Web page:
In the recent period, the imperialists have been bogged down by their own inherent weaknesses. They retreated to attack Syria, intervene in Yemen and are attempting to ‘normalise’ relations with the Iranian reactionary clergy more overtly. The US and European bourgeois are trying to be cosy with the obscenely rich Qatari monarchy ignoring its regional hegemonic ambitions. This led to Saudi fuming with some of the Saudi princes being arrogant and insolent towards their imperialist mentors. This relatively new clash of interests has led to the exposure of the heinous atrocities perpetuated by these reactionary despots for almost 90 years. The tyrannies inflicted upon migrant workers, particularly those from Pakistan, including their regular beheadings by the Kingdom, are harrowing. The brutal repression on the domestic front, proxy wars for regional hegemony with Iran through most vicious of terrorist outfits and their role in the seminaries and religious institutions are concealed conveniently by the media and the intelligentsia at the behest of the west with funding and fear of the Saudi monarchy. US imperialism is complicit in the brutalities perpetrated by this and other despotic regimes in the region.
What is more, the footsteps of US intelligence agencies are not limited to the Islamic world. In the 1990s, US special forces and the Drug Enforcement Administration (DEA) worked with a Colombian vigilante group, Los Pepes, to track down and kill drug lord Pablo Escobar. The two main leaders of Los Pepes were Don Berna and Fidel Castano, both former employees of Escobar. In 1997, some of Los Pepes’ leaders co-founded the United Self-Defence Forces of Colombia, more commonly known as AUC, which was responsible for numerous massacres and political assassinations in Colombia. In the 1960s, the CIA also trained and harboured two terrorists aiming to assassinate Cuban leader Fidel Castro and to topple the government in the country. Luis Posada Carriles, a Cuban citizen who fled to the US after the Cuban Revolution, helped organise the Bay of Pigs invasion and, after it failed, became an agent for the CIA. He was trained at Fort Benning, a US army base outside Columbus, Georgia. From 1964 to 1968, he was involved in a series of bombings and other anti-Castro covert activities. Posada was found guilty by a court in Panama as one of the perpetrators behind the 1967 bombing of a Cuban airliner that killed 73 people. However, he lived in the US as a refugee and was never charged with any criminal offence there.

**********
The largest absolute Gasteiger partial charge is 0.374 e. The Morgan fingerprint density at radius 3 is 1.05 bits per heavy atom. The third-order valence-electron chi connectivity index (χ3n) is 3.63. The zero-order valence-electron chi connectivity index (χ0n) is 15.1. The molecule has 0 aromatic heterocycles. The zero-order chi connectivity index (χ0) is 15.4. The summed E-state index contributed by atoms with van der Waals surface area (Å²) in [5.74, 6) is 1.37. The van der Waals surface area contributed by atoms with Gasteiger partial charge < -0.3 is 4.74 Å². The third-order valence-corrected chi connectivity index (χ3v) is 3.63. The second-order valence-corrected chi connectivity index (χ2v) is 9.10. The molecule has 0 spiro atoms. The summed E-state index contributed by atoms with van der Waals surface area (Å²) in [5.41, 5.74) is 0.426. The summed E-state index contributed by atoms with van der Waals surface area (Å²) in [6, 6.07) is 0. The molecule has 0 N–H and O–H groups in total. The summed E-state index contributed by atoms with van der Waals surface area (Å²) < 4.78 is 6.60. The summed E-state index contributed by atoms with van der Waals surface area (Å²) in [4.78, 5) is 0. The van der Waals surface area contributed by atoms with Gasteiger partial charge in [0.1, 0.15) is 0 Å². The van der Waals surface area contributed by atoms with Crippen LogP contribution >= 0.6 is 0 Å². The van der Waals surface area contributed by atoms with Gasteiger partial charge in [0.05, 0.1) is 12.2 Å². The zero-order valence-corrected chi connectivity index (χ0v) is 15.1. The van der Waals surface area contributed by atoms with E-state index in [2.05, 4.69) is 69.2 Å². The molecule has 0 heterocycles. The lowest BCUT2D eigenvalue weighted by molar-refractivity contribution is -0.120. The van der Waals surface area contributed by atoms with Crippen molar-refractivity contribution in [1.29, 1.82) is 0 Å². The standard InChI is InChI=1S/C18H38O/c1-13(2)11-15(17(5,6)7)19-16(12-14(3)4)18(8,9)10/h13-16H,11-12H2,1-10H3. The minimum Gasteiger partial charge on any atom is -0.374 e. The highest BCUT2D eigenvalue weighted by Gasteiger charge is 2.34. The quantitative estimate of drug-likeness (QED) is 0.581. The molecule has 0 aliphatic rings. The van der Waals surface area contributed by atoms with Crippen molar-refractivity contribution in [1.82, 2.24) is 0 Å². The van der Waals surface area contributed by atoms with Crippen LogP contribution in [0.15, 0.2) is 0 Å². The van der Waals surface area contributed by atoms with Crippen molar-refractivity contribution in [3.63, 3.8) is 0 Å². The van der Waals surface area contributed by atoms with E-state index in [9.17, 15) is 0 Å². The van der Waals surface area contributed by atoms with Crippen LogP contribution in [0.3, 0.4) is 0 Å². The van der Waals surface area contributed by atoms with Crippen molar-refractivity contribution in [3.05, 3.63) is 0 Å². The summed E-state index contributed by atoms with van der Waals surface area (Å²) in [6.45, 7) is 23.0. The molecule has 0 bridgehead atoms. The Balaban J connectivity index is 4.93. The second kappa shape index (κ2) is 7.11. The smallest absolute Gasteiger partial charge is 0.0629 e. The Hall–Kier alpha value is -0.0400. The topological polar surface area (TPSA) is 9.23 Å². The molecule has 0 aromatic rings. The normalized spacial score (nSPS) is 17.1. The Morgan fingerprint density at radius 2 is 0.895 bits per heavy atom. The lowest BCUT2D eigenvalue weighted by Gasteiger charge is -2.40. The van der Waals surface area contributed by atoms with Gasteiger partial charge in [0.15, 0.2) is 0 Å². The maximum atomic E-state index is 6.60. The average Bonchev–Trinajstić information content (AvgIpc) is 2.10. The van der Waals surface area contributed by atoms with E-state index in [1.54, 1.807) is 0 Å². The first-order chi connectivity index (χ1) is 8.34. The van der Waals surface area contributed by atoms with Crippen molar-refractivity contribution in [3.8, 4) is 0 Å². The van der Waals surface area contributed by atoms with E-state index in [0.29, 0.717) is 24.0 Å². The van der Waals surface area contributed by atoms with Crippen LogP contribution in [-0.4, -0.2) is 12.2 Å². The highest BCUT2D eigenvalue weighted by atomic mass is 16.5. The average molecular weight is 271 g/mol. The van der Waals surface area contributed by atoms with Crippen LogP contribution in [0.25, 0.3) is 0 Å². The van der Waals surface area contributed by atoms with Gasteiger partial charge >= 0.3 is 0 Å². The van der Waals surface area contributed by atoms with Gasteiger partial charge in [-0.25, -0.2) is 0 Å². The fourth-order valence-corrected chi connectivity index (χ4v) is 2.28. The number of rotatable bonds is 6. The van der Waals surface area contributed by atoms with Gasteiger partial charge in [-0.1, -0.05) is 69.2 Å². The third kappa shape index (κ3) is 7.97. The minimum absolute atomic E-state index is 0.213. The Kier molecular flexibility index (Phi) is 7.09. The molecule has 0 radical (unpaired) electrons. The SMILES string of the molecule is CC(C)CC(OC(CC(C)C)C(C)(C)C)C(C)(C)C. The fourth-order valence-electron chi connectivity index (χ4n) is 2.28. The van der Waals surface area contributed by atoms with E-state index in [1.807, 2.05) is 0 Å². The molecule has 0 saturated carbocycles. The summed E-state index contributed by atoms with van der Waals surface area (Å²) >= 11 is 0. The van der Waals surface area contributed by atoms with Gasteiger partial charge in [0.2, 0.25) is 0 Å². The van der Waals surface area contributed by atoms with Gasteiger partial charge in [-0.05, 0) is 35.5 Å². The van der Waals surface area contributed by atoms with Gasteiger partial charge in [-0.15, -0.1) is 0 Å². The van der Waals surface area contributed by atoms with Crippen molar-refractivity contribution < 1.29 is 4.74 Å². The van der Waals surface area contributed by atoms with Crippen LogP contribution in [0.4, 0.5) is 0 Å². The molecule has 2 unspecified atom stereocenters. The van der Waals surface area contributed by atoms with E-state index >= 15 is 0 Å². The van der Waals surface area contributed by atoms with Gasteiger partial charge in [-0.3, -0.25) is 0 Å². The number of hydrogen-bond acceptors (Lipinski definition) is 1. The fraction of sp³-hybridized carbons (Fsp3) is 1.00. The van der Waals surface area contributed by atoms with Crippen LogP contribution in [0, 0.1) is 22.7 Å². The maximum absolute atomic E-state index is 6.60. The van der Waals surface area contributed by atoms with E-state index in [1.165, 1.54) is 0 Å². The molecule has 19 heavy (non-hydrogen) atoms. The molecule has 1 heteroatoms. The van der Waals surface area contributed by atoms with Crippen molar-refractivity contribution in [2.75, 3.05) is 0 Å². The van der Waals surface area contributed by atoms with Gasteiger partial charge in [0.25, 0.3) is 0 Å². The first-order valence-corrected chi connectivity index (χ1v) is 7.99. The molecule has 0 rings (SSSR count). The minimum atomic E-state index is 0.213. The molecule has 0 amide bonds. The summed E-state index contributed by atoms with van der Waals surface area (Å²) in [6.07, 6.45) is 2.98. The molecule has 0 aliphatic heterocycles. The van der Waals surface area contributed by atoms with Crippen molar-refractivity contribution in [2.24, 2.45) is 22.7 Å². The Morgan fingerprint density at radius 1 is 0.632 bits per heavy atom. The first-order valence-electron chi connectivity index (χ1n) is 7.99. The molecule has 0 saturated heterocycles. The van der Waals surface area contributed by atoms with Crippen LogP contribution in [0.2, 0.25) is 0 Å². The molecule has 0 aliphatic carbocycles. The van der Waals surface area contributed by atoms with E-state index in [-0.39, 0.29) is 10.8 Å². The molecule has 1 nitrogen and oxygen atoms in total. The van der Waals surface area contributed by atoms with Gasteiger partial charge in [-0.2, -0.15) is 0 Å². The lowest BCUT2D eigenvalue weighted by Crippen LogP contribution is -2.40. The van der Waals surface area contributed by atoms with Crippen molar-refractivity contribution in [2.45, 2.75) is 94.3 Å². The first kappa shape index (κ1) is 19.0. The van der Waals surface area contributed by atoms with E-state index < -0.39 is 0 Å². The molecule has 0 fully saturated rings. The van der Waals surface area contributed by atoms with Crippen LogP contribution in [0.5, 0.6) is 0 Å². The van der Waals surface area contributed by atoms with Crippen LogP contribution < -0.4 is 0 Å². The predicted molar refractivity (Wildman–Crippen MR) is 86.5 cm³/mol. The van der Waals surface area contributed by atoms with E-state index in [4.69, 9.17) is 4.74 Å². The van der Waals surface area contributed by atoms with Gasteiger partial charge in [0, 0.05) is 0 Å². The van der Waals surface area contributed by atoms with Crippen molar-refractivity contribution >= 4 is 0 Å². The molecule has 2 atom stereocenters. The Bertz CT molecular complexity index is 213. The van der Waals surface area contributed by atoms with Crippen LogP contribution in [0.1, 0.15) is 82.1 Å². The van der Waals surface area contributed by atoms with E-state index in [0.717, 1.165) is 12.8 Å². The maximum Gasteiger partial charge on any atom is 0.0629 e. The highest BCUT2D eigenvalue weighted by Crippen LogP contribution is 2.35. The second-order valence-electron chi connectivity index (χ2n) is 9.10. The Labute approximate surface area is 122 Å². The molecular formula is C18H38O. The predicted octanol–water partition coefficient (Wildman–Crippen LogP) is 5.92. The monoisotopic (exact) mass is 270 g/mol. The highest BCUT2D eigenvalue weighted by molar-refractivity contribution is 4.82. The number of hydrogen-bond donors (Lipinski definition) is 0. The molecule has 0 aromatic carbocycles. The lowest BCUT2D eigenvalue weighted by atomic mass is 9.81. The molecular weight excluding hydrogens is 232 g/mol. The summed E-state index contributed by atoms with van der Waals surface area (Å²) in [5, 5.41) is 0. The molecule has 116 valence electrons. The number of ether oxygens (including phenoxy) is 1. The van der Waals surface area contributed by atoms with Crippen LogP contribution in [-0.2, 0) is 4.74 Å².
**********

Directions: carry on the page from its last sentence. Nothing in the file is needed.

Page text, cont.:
With such a record, the war to eliminate fundamentalist terror, launched by the US imperialists with the Pakistani and Saudi establishments as their allies, is a fallacy. Imperialist aggressions and neofascist Islamic terror both represent in different ways the distilled essence of the decaying and stinking capitalism that has unleashed economic and social conflagration pulverising societies. Imperialism and Islamic fundamentalism are products and protectors of this system. With its relentless crisis there is no chance whatsoever of any stability, peace or prosperity. The plight of the masses will only worsen and human life will become even more excruciating.
Lal Khan is the editor of Asian Marxist Review and international secretary of Pakistan Trade Union Defence Campaign
URL of Part 1: http://newageislam.com/islamic-ideology/by-lal-khan/fallacy-of-eliminating-fundamentalist-terror-—-part-i/d/101672